Here are the influential voices leading the conversations where nonprofits and technology overlap.
Got mail? It’s not just a quaint catchphrase from AOL’s heyday in the 1990s.
For many IT workers supporting law firms, it’s also a phrase that inspires fear, anxiety and stress.
The 2013 ILTA/InsideLegal Technology Purchasing Survey named email management as the number one IT challenge law firms face for the sixth consecutive year.
To Tom Mighell, a lawyer and the ABA Law Practice Management Publications Chair, all of the handwringing over email is unnecessary. Email archiving software and solutions are readily available, he points out in the Kennedy-Mighell Report, a podcast hosted on the ABA’s Legal Technology Resource Center. But only 15 percent of respondents had purchased an email archiving system in the past 12 months and only 11 percent had any intention of making an email archiving system purchase in the next 12 months.
“It seems to be a disconnect to me that the challenges on email are not being responded to by an offsetting response of ‘How do we fix this?’” Mighell says. “I think that's because email is such a difficult beast to get your arms around and so most people don't want to deal with it and people want to keep their email forever and that's why we still have it as a challenge.”
While talk and daydreaming around Big Data initiatives is happening, the shovels haven’t really hit the dirt in any meaningful ways. According to the ILTA survey, 21 percent of respondents were not sure how Big Data would impact their firm and 18 percent believe it won’t impact their firm much. That means 39 percent of the legal IT professionals surveyed say they aren’t thinking about Big Data in any major capacity.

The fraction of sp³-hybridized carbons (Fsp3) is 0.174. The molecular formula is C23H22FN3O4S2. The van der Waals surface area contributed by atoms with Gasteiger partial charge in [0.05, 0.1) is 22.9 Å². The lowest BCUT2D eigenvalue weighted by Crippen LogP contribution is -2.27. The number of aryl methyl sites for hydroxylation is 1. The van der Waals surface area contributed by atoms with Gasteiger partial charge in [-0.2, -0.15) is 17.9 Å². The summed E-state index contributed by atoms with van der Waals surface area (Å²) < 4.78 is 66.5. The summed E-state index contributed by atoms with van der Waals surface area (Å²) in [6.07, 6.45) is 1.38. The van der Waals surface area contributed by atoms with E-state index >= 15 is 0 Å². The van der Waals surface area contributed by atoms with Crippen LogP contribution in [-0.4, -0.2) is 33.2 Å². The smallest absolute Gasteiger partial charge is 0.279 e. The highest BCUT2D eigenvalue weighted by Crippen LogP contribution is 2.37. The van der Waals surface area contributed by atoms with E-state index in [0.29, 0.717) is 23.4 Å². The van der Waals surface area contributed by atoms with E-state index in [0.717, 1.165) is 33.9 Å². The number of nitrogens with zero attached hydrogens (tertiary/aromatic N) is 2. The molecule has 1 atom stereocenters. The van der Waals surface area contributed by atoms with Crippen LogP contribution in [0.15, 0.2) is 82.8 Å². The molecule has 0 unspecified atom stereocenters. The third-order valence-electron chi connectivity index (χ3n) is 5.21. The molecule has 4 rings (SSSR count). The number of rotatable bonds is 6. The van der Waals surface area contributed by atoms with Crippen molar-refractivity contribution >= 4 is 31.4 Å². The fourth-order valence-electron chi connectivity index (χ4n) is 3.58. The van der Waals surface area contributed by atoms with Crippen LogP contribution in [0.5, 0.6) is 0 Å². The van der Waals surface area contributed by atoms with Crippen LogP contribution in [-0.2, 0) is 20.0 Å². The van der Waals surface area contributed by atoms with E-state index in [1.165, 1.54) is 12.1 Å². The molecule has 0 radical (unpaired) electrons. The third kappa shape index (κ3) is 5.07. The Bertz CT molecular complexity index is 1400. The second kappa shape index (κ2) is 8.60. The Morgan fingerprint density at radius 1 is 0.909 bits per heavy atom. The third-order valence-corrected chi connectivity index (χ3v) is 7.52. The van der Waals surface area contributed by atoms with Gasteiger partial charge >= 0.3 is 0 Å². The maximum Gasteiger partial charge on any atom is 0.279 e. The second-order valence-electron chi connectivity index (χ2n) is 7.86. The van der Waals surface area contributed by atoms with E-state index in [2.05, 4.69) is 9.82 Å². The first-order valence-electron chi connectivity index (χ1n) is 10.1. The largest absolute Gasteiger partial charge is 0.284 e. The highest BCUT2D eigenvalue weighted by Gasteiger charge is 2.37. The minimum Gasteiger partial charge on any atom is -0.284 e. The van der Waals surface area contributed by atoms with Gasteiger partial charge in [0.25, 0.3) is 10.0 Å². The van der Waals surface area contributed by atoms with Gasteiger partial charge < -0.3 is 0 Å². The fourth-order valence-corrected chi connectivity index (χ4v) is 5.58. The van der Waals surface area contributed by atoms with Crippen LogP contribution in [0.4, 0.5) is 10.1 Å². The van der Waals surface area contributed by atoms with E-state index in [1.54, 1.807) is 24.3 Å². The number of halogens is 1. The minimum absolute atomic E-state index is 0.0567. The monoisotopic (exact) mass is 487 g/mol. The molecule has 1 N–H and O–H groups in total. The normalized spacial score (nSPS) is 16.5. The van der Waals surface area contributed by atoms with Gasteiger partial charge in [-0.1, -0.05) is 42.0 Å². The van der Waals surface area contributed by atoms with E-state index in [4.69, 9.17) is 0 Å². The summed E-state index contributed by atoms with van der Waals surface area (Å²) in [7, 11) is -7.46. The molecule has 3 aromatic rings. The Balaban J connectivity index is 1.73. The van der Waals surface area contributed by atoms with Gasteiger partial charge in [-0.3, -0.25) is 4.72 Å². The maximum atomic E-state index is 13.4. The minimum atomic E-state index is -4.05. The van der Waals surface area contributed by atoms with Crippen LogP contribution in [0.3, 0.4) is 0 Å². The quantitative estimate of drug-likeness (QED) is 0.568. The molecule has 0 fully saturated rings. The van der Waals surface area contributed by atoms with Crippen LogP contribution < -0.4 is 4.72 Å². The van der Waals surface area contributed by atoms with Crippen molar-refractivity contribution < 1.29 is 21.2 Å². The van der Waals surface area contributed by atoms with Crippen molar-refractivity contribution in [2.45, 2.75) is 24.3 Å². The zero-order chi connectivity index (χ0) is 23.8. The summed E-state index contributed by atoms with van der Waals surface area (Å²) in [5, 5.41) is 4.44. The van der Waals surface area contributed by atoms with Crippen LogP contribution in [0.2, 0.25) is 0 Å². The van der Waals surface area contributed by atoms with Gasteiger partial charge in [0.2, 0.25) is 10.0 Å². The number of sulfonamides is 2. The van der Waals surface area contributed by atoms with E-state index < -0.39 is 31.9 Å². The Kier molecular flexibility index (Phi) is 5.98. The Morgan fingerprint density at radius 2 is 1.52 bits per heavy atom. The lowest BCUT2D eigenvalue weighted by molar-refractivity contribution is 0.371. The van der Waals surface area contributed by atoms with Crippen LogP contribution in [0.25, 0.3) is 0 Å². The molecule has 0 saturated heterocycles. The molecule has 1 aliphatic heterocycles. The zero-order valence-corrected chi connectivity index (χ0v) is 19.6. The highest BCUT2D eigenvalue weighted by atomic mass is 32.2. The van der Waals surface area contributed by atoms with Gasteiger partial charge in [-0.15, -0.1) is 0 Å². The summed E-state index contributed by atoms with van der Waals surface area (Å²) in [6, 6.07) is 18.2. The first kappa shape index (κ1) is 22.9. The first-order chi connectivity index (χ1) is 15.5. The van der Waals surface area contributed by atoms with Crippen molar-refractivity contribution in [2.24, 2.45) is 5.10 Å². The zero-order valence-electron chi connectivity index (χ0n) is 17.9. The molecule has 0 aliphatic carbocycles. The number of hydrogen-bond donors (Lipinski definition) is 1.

“People are thinking a little about the notion of Big Data but not really doing a lot in it. I think that makes sense. I think we're really early on in the whole notion of Big Data,” says Dennis Kennedy, a lawyer and co-host of the Kennedy-Mighell Report.
Cloud computing was a rising area of legal IT that both lawyers felt was being spurred by consumer-focused cloud tools like Dropbox. A whopping 58 percent of lawyers admitted to using Dropbox in the 2013 ABA Legal Technology Survey Report, which is up from a mere 4 percent in 2012, Kennedy says.
“It shows a level of comfort with cloud that I think is surprising based on a lot of discussion that you hear about cloud,” he adds.
Kennedy’s point is valid, as lawyers and law firms have been among the loudest voices sounding the alarms about data security safeguards for organizations moving their IT to the cloud. It appears that many lawyers are walking as blindly into the cloud as their clients.
The cloud isn’t the only leaky hole in legal IT. While the number of mobile devices has been on the rise in law firms (86 percent of lawyers in the ILTA survey say they use tablets for work), the security on these devices has been largely an afterthought.
“While lawyers seem to be moving more towards a mobile practice to using smartphones and tablets more, there's not a similar increase in the technology they're using to protect their mobile technology,” Mighell says.
The good news is more lawyers are at least putting passwords on their devices, but the bad news is that most attorneys aren’t using the more advanced security solutions available to them.
This user inaction in securing mobile devices is part of the reason why mobile device manufacturers like Apple are baking security features into their mobile operating systems. The new iOS 7, for example, allows for VPN access on an app-by-app basis.
Overall, Kenney and Mighell both feel that the legal IT landscape hasn’t changed too much since 2012 but both the ABA and ILTA surveys provide a nice big-picture snapshot of the legal landscape.
“I think it's probably the best information that we get about what lawyers and law firms are doing with technology,” Kennedy says.